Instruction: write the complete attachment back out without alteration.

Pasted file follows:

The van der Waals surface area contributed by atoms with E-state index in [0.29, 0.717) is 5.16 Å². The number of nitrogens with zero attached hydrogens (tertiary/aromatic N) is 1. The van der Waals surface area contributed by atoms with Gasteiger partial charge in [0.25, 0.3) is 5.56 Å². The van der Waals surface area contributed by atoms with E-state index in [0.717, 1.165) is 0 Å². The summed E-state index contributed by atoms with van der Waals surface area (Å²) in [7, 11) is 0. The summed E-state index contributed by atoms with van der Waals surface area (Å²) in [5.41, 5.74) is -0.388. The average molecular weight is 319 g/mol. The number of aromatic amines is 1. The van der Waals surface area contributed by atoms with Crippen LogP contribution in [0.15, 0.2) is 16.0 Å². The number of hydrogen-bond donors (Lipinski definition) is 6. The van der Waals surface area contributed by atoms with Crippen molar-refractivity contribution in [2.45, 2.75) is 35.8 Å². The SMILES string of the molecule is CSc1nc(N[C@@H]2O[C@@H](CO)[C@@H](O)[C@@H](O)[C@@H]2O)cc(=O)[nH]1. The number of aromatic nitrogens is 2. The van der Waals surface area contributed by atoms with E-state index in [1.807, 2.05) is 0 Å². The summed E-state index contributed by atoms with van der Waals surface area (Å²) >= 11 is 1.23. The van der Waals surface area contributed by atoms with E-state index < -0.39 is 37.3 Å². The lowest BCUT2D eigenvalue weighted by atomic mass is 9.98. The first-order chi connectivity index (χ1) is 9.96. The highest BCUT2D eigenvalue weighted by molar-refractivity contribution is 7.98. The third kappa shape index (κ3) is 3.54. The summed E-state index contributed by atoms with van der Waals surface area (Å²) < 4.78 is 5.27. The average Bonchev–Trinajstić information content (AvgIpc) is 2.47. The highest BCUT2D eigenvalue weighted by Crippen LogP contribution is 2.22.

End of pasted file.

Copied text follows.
The van der Waals surface area contributed by atoms with E-state index in [0.29, 0.717) is 5.16 Å². The number of nitrogens with zero attached hydrogens (tertiary/aromatic N) is 1. The van der Waals surface area contributed by atoms with Gasteiger partial charge in [0.25, 0.3) is 5.56 Å². The van der Waals surface area contributed by atoms with E-state index in [0.717, 1.165) is 0 Å². The summed E-state index contributed by atoms with van der Waals surface area (Å²) in [7, 11) is 0. The summed E-state index contributed by atoms with van der Waals surface area (Å²) in [5.41, 5.74) is -0.388. The average molecular weight is 319 g/mol. The number of aromatic amines is 1. The van der Waals surface area contributed by atoms with Crippen LogP contribution in [0.15, 0.2) is 16.0 Å². The number of hydrogen-bond donors (Lipinski definition) is 6. The van der Waals surface area contributed by atoms with Crippen molar-refractivity contribution in [2.45, 2.75) is 35.8 Å². The SMILES string of the molecule is CSc1nc(N[C@@H]2O[C@@H](CO)[C@@H](O)[C@@H](O)[C@@H]2O)cc(=O)[nH]1. The number of aromatic nitrogens is 2. The van der Waals surface area contributed by atoms with E-state index in [1.807, 2.05) is 0 Å². The summed E-state index contributed by atoms with van der Waals surface area (Å²) >= 11 is 1.23. The van der Waals surface area contributed by atoms with E-state index < -0.39 is 37.3 Å². The lowest BCUT2D eigenvalue weighted by atomic mass is 9.98. The first-order chi connectivity index (χ1) is 9.96. The highest BCUT2D eigenvalue weighted by molar-refractivity contribution is 7.98. The third kappa shape index (κ3) is 3.54. The summed E-state index contributed by atoms with van der Waals surface area (Å²) < 4.78 is 5.27. The average Bonchev–Trinajstić information content (AvgIpc) is 2.47. The highest BCUT2D eigenvalue weighted by Crippen LogP contribution is 2.22.